The new way to create a venture:

 Given these assumptions, it’s safe to say that ventures in this day and age should actually launch backwards. Like this:
  1. Sell.

    Get customer commitments, Facebook friends, and pre-sell your product before you do anything else. If you can’t do that (either because you can’t reach your customers or you don’t have the right message), don’t proceed until you figure it out.

  2. Build.

    Once you have an interested group of supporters attached to your idea, not only will it be easier to know what your product should look like, but you have testers, early adopters, and evangelists to work with to get your product right. Build it for them, and only for them, and then get them to use it. Don’t count your chickens yet, though.

  3. Plan.

    With customers and product in place, planning gets easy. Your core business model assumptions – pricing, acquisition costs, expenses – become far easier to test and define. These are no longer guesses constructed in a vacuum far from the real world – these are facts. Any plan built on actual market contact is superior to one that isn’t.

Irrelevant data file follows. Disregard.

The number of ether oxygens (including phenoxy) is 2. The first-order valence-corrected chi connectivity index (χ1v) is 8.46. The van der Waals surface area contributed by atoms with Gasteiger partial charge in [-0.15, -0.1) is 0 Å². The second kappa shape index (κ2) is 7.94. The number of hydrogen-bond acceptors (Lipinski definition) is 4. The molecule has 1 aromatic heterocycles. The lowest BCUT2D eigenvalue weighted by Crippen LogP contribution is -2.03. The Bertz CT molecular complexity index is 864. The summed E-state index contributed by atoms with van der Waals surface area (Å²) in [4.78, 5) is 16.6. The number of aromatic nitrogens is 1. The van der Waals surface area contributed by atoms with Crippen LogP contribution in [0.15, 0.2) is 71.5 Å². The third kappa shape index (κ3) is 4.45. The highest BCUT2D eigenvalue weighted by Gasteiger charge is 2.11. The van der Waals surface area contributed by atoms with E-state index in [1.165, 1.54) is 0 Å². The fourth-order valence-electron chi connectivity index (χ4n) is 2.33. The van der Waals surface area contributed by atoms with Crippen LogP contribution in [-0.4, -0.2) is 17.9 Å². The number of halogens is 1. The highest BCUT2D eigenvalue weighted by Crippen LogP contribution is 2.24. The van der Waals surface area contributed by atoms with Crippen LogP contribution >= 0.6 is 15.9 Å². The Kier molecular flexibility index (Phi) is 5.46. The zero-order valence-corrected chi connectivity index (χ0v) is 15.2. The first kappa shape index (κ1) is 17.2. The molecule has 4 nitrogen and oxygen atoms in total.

This is the essence of modern venture creation. Technology has brought the market literally to our fingertips – any approach that doesn’t take advantage of that fact is wasteful and riskier than necessary.

Michael Sattler

With a career spent in founding and technical leadership roles with new and enterprise-level organizations, Michael Sattler is a veteran in technology strategy, operations, and product management. He’s spent decades in B2B and B2C SaaS product development, software and application design, engineering operations, new venture creation, and innovation practices.

He has scaled and managed technical teams from 2-50+ across three continents, led large-scale cross-functional program management, and founded or co-founded six companies.